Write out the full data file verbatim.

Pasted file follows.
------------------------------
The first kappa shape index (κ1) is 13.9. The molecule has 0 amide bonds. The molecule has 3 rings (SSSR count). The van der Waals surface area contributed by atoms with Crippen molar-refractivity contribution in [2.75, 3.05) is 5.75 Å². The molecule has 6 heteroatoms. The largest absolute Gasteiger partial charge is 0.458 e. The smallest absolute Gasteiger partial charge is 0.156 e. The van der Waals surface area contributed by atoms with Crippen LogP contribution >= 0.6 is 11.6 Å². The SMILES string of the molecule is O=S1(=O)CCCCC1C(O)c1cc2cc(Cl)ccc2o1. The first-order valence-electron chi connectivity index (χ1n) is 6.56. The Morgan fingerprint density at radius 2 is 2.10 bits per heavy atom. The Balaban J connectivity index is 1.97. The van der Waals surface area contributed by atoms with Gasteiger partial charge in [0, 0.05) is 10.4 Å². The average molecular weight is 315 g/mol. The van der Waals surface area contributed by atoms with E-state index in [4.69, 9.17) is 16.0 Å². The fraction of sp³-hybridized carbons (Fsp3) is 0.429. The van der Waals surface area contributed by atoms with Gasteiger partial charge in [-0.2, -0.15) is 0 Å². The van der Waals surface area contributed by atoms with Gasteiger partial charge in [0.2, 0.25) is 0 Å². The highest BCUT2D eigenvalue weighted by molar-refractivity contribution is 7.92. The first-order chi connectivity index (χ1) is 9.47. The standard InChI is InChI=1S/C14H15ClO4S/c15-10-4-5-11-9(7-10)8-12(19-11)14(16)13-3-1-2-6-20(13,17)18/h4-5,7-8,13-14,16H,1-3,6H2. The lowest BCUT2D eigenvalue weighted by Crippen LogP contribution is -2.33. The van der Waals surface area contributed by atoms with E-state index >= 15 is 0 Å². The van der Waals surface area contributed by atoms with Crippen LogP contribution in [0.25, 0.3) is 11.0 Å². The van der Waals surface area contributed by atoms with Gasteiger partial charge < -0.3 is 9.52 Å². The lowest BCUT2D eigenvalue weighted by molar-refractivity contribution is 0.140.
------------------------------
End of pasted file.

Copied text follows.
The first kappa shape index (κ1) is 13.9. The molecule has 0 amide bonds. The molecule has 3 rings (SSSR count). The van der Waals surface area contributed by atoms with Crippen molar-refractivity contribution in [2.75, 3.05) is 5.75 Å². The molecule has 6 heteroatoms. The largest absolute Gasteiger partial charge is 0.458 e. The smallest absolute Gasteiger partial charge is 0.156 e. The van der Waals surface area contributed by atoms with Crippen LogP contribution >= 0.6 is 11.6 Å². The SMILES string of the molecule is O=S1(=O)CCCCC1C(O)c1cc2cc(Cl)ccc2o1. The first-order valence-electron chi connectivity index (χ1n) is 6.56. The Morgan fingerprint density at radius 2 is 2.10 bits per heavy atom. The Balaban J connectivity index is 1.97. The van der Waals surface area contributed by atoms with Gasteiger partial charge in [0, 0.05) is 10.4 Å². The average molecular weight is 315 g/mol. The van der Waals surface area contributed by atoms with E-state index in [4.69, 9.17) is 16.0 Å². The fraction of sp³-hybridized carbons (Fsp3) is 0.429. The van der Waals surface area contributed by atoms with Gasteiger partial charge in [-0.2, -0.15) is 0 Å². The van der Waals surface area contributed by atoms with Gasteiger partial charge in [0.2, 0.25) is 0 Å². The highest BCUT2D eigenvalue weighted by molar-refractivity contribution is 7.92. The first-order chi connectivity index (χ1) is 9.47. The standard InChI is InChI=1S/C14H15ClO4S/c15-10-4-5-11-9(7-10)8-12(19-11)14(16)13-3-1-2-6-20(13,17)18/h4-5,7-8,13-14,16H,1-3,6H2. The lowest BCUT2D eigenvalue weighted by Crippen LogP contribution is -2.33. The van der Waals surface area contributed by atoms with E-state index >= 15 is 0 Å². The van der Waals surface area contributed by atoms with Crippen LogP contribution in [0.25, 0.3) is 11.0 Å². The van der Waals surface area contributed by atoms with Gasteiger partial charge < -0.3 is 9.52 Å². The lowest BCUT2D eigenvalue weighted by molar-refractivity contribution is 0.140.